Saturday, August 08, 2009

Friday, August 21, 2009 @ DG WILLS! Be there! Tomas Riley, Bill Nericcio, and Manuel Paul Lopez!!!!


Click to enlarge! For more info, hit this earlier posting!!!

Sometime in the next 24 hours the 200,000th visitor to the Tex[t]-Mex Galleryblog Will Arrive!

Sometime in the next 24 hours the 200,000th visitor to the Tex[t]-Mex Galleryblog will arrive here at this site! If you are that person and you know how to do a screengrab of the event, send that to me at memo@sdsu.edu and I will send you a cool literary surprise. If you are that person and you arrived here looking for hot latina mamas or blacks beach some other sort of search (quite common for my traffic), no worries! You can get a gift as well!

Wednesday, August 05, 2009

Facebook and Tex[t]-Mex


Truth be told, I have met so many cool readers/critics/lovers/haters of Tex[t]-Mex through Facebook (simulated fans opposite). So I have decided to open up my social networking site to readers of this blog. So, if you are a regular peruser of Facebook, don't be shy about sending a shoutout!

Tuesday, August 04, 2009

Lucha Va Voom Coming to San Diego

Thanks to LA correspondent Anabel Weekley for bringing this to my attention! Click the monja for the tale of the tape!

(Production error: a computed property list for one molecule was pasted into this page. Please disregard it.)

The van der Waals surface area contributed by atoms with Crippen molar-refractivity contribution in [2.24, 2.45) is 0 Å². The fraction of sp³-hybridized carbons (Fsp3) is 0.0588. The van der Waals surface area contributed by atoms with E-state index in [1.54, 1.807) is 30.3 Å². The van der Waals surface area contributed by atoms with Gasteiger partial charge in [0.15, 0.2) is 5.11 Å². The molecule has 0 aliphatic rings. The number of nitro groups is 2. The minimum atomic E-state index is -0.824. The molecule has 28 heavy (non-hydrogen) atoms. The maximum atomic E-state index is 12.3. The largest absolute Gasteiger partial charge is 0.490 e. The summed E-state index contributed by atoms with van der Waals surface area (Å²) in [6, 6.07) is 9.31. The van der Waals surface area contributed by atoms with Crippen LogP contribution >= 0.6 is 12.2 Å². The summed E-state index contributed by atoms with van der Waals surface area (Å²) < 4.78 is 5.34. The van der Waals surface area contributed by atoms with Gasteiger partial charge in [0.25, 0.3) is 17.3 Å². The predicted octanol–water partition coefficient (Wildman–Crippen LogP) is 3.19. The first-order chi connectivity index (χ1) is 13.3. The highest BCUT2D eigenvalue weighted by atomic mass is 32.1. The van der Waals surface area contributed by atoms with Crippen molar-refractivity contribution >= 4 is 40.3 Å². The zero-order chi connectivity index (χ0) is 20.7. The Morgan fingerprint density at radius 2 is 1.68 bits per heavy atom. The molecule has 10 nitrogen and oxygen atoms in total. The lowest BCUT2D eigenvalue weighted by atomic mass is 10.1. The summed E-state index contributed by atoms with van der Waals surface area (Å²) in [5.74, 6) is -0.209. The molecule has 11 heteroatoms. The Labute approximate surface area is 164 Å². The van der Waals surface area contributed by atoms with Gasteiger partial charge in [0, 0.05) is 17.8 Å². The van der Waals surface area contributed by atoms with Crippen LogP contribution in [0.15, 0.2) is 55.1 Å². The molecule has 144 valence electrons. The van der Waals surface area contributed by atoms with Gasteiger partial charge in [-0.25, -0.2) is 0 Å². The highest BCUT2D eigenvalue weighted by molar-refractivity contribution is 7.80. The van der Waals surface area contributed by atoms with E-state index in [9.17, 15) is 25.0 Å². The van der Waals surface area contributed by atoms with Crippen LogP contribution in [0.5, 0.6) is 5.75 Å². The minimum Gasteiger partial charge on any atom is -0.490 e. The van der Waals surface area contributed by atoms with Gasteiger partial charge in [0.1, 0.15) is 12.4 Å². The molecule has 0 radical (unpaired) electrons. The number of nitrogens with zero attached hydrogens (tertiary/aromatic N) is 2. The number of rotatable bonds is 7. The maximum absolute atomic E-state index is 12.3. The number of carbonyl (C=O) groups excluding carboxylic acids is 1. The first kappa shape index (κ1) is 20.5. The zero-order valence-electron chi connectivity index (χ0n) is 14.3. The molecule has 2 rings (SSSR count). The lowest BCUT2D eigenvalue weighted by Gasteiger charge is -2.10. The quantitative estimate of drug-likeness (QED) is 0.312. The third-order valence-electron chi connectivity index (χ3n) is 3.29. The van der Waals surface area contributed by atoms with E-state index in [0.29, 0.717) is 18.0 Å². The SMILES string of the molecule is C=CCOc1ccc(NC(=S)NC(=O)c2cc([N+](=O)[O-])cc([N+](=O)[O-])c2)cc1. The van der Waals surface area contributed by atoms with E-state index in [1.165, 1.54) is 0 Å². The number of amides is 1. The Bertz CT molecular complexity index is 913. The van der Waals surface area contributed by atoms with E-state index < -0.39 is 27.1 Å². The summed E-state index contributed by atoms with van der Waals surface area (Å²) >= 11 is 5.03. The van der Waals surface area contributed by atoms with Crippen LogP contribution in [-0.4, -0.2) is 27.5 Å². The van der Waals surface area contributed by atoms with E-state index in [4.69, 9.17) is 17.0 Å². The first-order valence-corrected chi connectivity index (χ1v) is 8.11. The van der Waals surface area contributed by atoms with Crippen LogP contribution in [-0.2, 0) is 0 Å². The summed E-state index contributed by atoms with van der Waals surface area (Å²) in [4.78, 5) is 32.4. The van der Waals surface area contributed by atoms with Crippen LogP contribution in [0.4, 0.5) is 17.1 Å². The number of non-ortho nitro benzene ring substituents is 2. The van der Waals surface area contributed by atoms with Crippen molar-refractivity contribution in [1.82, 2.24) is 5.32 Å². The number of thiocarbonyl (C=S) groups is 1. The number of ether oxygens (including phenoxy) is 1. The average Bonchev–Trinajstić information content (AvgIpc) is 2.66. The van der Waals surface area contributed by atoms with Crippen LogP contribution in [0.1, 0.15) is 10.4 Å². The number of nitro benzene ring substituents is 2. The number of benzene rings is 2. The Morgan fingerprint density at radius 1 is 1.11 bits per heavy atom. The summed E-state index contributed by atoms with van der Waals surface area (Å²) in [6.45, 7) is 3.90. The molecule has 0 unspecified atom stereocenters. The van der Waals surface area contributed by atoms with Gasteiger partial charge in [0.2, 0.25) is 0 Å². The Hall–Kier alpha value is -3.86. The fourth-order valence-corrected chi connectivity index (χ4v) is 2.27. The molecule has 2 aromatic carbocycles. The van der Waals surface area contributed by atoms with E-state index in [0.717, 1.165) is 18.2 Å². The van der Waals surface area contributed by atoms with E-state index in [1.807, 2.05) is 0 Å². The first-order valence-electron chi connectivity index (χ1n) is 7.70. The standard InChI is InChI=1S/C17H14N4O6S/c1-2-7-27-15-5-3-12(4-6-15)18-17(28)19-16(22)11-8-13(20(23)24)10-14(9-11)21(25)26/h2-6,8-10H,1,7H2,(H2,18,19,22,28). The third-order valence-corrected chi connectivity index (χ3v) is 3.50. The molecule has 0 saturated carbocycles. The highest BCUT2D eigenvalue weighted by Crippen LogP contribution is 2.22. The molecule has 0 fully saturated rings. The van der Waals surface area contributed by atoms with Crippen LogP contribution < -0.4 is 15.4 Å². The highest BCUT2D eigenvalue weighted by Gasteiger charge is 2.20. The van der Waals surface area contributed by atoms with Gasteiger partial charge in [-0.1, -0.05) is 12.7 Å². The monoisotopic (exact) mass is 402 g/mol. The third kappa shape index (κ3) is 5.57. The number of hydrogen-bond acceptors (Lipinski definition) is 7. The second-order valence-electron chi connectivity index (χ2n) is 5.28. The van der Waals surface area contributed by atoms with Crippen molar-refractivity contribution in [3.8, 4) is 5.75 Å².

Monday, August 03, 2009

Ask A Mexican: The Houston Edition

Tireless arbiter of all things "Mexican," Gustavo Arellano is not taking the recent, controversial exile of his satire-laden deathless prose from the pages of The Houston Press easily--this week's edition of his column is a an all-Houston edition! Click the Q&A below for more!

Orson Welles Odds and Ends at UbuWeb

I just fell across a great site with various and sundry bits of Orson Welles tidbits; Welles's Touch of Evil (1958) is the focus of the centerpiece chapter of Tex[t]-Mex: Seductive Hallucinations of the "Mexican" in America.

Orson Welles - The One Man Band (1995)
original source UBUWEB
ORSON WELLES: THE ONE-MAN BAND is a fascinating glimpse at this extraordinary man's final years - made with the cooperation of Oja Kodar, Welles' longtime companion, to whom he bequeathed a wealth of unedited films and fragments when he died in 1985. Granted exclusive access to Welles' heretofore unseen archives - and drawing from almost two tons of film cans containing fragments, shorts, project ideas, and sketches - the filmmakers are led by Kodar through the rich but unfulfilled Welles legacy. Far from being the gloomy megalomaniac that Hollywood has sometimes branded him, Welles emerges here a protean creator, at times vulnerable and lonely, but always unshakeably optimistic and unfailingly innovative.


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